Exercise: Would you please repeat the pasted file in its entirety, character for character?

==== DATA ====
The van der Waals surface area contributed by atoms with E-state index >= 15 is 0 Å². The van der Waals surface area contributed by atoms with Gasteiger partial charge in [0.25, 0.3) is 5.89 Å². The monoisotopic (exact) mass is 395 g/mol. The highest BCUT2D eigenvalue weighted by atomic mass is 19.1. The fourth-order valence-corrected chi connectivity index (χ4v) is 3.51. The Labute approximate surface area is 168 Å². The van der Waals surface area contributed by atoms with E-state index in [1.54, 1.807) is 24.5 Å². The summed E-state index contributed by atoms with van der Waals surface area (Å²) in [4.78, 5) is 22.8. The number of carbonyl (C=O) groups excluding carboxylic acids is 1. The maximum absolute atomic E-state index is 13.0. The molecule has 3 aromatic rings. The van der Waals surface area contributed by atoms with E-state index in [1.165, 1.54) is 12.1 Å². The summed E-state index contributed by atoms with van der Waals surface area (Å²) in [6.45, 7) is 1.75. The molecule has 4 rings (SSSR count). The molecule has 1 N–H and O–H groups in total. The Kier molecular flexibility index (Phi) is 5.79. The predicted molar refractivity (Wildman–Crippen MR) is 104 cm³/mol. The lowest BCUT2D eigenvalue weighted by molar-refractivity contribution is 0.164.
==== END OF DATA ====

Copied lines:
The van der Waals surface area contributed by atoms with E-state index >= 15 is 0 Å². The van der Waals surface area contributed by atoms with Gasteiger partial charge in [0.25, 0.3) is 5.89 Å². The monoisotopic (exact) mass is 395 g/mol. The highest BCUT2D eigenvalue weighted by atomic mass is 19.1. The fourth-order valence-corrected chi connectivity index (χ4v) is 3.51. The Labute approximate surface area is 168 Å². The van der Waals surface area contributed by atoms with E-state index in [1.54, 1.807) is 24.5 Å². The summed E-state index contributed by atoms with van der Waals surface area (Å²) in [4.78, 5) is 22.8. The number of carbonyl (C=O) groups excluding carboxylic acids is 1. The maximum absolute atomic E-state index is 13.0. The molecule has 3 aromatic rings. The van der Waals surface area contributed by atoms with E-state index in [1.165, 1.54) is 12.1 Å². The summed E-state index contributed by atoms with van der Waals surface area (Å²) in [6.45, 7) is 1.75. The molecule has 4 rings (SSSR count). The molecule has 1 N–H and O–H groups in total. The Kier molecular flexibility index (Phi) is 5.79. The predicted molar refractivity (Wildman–Crippen MR) is 104 cm³/mol. The lowest BCUT2D eigenvalue weighted by molar-refractivity contribution is 0.164.